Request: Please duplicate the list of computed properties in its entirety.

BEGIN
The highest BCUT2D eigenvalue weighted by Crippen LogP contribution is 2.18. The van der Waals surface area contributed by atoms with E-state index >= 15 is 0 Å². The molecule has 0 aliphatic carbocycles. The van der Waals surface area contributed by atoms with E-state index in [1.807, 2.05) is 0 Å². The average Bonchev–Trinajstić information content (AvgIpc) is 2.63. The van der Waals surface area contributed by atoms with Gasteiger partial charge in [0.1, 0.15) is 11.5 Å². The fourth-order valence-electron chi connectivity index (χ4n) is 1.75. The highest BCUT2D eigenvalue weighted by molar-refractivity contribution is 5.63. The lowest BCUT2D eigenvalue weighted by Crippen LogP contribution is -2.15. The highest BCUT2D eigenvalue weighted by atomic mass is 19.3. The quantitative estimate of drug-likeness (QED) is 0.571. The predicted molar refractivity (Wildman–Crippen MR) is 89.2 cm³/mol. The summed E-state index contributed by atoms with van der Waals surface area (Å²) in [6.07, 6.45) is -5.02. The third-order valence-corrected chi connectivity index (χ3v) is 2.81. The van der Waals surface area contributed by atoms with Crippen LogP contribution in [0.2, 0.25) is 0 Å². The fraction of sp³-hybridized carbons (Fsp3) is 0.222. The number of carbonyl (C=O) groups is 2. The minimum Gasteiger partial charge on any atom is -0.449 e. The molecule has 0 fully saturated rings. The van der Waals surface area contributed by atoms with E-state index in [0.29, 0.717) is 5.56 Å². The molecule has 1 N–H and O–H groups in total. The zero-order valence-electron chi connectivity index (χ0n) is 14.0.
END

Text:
The highest BCUT2D eigenvalue weighted by Crippen LogP contribution is 2.18. The van der Waals surface area contributed by atoms with E-state index >= 15 is 0 Å². The molecule has 0 aliphatic carbocycles. The van der Waals surface area contributed by atoms with E-state index in [1.807, 2.05) is 0 Å². The average Bonchev–Trinajstić information content (AvgIpc) is 2.63. The van der Waals surface area contributed by atoms with Gasteiger partial charge in [0.1, 0.15) is 11.5 Å². The fourth-order valence-electron chi connectivity index (χ4n) is 1.75. The highest BCUT2D eigenvalue weighted by molar-refractivity contribution is 5.63. The lowest BCUT2D eigenvalue weighted by Crippen LogP contribution is -2.15. The highest BCUT2D eigenvalue weighted by atomic mass is 19.3. The quantitative estimate of drug-likeness (QED) is 0.571. The predicted molar refractivity (Wildman–Crippen MR) is 89.2 cm³/mol. The summed E-state index contributed by atoms with van der Waals surface area (Å²) in [6.07, 6.45) is -5.02. The third-order valence-corrected chi connectivity index (χ3v) is 2.81. The van der Waals surface area contributed by atoms with Crippen LogP contribution in [0.2, 0.25) is 0 Å². The fraction of sp³-hybridized carbons (Fsp3) is 0.222. The number of carbonyl (C=O) groups is 2. The minimum Gasteiger partial charge on any atom is -0.449 e. The molecule has 0 fully saturated rings. The van der Waals surface area contributed by atoms with E-state index in [0.29, 0.717) is 5.56 Å². The molecule has 1 N–H and O–H groups in total. The zero-order valence-electron chi connectivity index (χ0n) is 14.0.